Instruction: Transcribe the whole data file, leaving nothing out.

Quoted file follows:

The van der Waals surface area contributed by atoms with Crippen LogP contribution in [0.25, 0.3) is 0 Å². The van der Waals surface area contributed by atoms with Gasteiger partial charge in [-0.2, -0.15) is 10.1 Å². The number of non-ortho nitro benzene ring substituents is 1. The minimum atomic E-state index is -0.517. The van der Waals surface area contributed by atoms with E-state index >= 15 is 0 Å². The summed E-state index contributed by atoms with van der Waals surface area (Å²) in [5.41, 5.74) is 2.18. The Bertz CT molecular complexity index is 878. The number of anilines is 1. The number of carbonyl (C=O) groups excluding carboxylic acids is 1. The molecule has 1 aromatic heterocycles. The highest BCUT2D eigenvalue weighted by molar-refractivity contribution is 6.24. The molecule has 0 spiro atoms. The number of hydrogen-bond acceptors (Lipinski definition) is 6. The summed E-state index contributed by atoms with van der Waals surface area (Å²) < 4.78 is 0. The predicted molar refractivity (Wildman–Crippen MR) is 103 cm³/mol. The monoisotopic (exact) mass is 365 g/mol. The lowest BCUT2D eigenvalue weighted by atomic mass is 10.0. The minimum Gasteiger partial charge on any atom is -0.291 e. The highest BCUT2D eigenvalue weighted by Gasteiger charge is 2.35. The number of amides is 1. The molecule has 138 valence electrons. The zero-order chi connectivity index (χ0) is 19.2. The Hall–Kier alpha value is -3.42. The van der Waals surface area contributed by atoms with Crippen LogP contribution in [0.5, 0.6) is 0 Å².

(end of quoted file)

The van der Waals surface area contributed by atoms with Crippen LogP contribution in [0.25, 0.3) is 0 Å². The van der Waals surface area contributed by atoms with Gasteiger partial charge in [-0.2, -0.15) is 10.1 Å². The number of non-ortho nitro benzene ring substituents is 1. The minimum atomic E-state index is -0.517. The van der Waals surface area contributed by atoms with E-state index >= 15 is 0 Å². The summed E-state index contributed by atoms with van der Waals surface area (Å²) in [5.41, 5.74) is 2.18. The Bertz CT molecular complexity index is 878. The number of anilines is 1. The number of carbonyl (C=O) groups excluding carboxylic acids is 1. The molecule has 1 aromatic heterocycles. The highest BCUT2D eigenvalue weighted by molar-refractivity contribution is 6.24. The molecule has 0 spiro atoms. The number of hydrogen-bond acceptors (Lipinski definition) is 6. The summed E-state index contributed by atoms with van der Waals surface area (Å²) < 4.78 is 0. The predicted molar refractivity (Wildman–Crippen MR) is 103 cm³/mol. The monoisotopic (exact) mass is 365 g/mol. The lowest BCUT2D eigenvalue weighted by atomic mass is 10.0. The minimum Gasteiger partial charge on any atom is -0.291 e. The highest BCUT2D eigenvalue weighted by Gasteiger charge is 2.35. The number of amides is 1. The molecule has 138 valence electrons. The zero-order chi connectivity index (χ0) is 19.2. The Hall–Kier alpha value is -3.42. The van der Waals surface area contributed by atoms with Crippen LogP contribution in [0.5, 0.6) is 0 Å².